In case you missed it: 5 key takeaways from our ‘Future of Events’ Q&A with William Thomson

What does the 'new normal' look like for the future of events?

The events industry has changed drastically over the last two years. Many membership organisations led the way by switching their conferences, events and special interest groups from physical to virtual, while others launched new content streams to engage their audiences in different ways. 

As Think’s events partner, William Thomson, said during our virtual Q&A event on Thursday 12th May: “Never let a good crisis go to waste”.

In our Q&A, we brought together event professionals from across the membership sector to share experiences and discuss how events can thrive in an ever-changing, post-pandemic landscape. What have we learnt during the last two unprecedented years? How can our event strategy reflect these learnings going forward to best engage our members? What does the future of events actually look like? 

Over 30 attendees joined our Q&A to share their experiences and pose their burning questions – here are some of the key takeaways.

Plan virtual events thoroughly to ensure good attendance

According to the 2021 Statista survey, virtual events increased in popularity by 35% from 2020, while hybrid and in-person events reduced by 32%. While everyone jumped feet first into hosting online events to ride this popularity wave at first, ensuring successful events in 2022 and beyond requires time and thought. 

The first thing to consider when organising virtual events is your structure – don’t simply try to replicate an in-person event virtually, says William. Consider how different your next virtual event should be compared to your last in-person event, he advises. If there isn’t much difference, perhaps reconsider it, or adapt it more thoughtfully for a digital audience.

Think about why you’re doing this event virtually, and what you want to deliver to your attendees. How can you make your virtual event worth attending, so that people don’t drop out after the first 10 minutes? William claimed the hardest part of virtual events is actually getting people to attend – if you’ve done the hard work of getting people in, you want to ensure your event is ‘sticky’, so that people are driven to stay. Attention spans are generally quite short, William explained, so you need to ensure you’re providing snappy, engaging and interactive content when hosting events.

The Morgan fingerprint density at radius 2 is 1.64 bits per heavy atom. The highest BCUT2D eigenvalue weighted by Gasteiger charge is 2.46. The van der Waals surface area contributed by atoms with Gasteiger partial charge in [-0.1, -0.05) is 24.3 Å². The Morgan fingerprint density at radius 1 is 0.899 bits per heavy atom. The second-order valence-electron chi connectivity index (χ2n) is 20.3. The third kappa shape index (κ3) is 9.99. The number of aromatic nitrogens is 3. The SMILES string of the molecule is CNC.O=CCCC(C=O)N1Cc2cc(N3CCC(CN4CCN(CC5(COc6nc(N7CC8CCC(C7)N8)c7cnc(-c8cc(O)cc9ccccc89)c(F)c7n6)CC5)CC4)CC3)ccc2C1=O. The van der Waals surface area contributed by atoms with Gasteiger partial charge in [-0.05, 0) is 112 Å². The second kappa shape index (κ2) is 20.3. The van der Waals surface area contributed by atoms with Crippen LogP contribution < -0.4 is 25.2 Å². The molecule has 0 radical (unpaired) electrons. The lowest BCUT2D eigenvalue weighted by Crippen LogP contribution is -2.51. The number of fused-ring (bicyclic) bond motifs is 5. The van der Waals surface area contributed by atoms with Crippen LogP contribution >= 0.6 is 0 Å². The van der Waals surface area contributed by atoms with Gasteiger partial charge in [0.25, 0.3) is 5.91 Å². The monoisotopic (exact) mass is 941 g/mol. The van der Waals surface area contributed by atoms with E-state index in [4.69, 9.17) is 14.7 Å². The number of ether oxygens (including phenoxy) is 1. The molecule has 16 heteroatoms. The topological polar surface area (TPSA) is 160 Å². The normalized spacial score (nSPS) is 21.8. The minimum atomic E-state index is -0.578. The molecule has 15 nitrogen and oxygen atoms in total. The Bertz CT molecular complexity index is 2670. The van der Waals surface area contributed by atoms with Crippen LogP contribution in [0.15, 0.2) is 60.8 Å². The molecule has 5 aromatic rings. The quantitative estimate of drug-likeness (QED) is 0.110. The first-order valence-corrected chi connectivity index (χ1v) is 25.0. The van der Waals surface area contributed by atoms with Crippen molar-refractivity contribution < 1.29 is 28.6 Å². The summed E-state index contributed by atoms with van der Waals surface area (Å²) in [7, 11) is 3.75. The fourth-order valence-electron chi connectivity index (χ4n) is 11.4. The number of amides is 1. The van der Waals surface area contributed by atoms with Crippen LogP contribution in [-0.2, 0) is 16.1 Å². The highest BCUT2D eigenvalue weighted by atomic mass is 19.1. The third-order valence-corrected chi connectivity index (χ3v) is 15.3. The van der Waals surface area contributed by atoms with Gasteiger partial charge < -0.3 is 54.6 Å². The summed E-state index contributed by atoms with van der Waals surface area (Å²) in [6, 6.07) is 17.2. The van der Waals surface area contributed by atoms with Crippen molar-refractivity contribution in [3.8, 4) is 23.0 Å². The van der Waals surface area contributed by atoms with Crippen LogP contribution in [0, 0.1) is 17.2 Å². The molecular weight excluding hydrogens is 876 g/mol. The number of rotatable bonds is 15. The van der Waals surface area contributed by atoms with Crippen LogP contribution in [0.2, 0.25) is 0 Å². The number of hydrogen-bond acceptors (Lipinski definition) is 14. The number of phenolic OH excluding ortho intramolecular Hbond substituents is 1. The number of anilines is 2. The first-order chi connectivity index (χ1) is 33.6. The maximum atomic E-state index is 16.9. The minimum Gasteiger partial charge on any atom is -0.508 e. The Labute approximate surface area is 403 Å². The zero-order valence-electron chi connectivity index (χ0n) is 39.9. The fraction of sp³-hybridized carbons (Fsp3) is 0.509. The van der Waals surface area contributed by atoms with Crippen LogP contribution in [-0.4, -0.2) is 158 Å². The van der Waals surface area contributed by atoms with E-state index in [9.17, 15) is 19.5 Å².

Take the time to understand the virtual event landscape and look at interesting trends within your industry – what did you enjoy most about the last virtual event you attended? What made you stay until the end?

Person on laptop looking at screen of Think branding

Hybrid needs careful planning

While hybrid events – those that offer both an online and in-person option to attend – can pose a challenge to organise, they do offer more opportunity for attendance. They’re easier to join, require less time away from work, and people have the option to watch in their own time, perhaps even spaced out over a while. 

You want to provide flexibility with your events so that people have the option of how they engage with it. In 2022, there’s still a level of vigilance with some about how to remain safe in a post-pandemic world, and giving them the option to choose whether they will attend events in person or virtually will inevitably boost attendance.

Virtual events are great for sustainability

Promoting virtual events is a great way to reduce your organisation’s carbon footprint and to invest in sustainability for the future. 

If you have a net zero target, Williams advises that the first thing to look at is the events run by and attended by staff within your company. Reducing unnecessary in-person events is a proactive way to target your net zero commitment, as it minimises unnecessary resources used ‘in real life’, and helps future-proof your business going forward.

Man looking at screen during online event

The biggest mistake you can make with digital events?

While the pandemic was a learning curve that everyone did their best to adapt to, William suggested that the biggest mistake event organisers made was to assume virtual events were only here for the short-term. By not investing any budget into virtual events or planning them thoroughly, businesses are missing a trick on capitalising on the ever-expanding digital and virtual landscape. 

According to the Content Marketing Institute, 52% of people believe investment in in-person events will increase in the future. While we may currently be witnessing the bounce back to physical events, it’s likely that we could see the colder months towards the end of 2022 bringing a higher return to the initial popularity of virtual events. Therefore, it’s crucial to ensure you’re prepared and are ensuring you’re making the most of your virtual events by planning them thoroughly.

Have any further questions about how to improve your future events? Get in touch with us to find out more.

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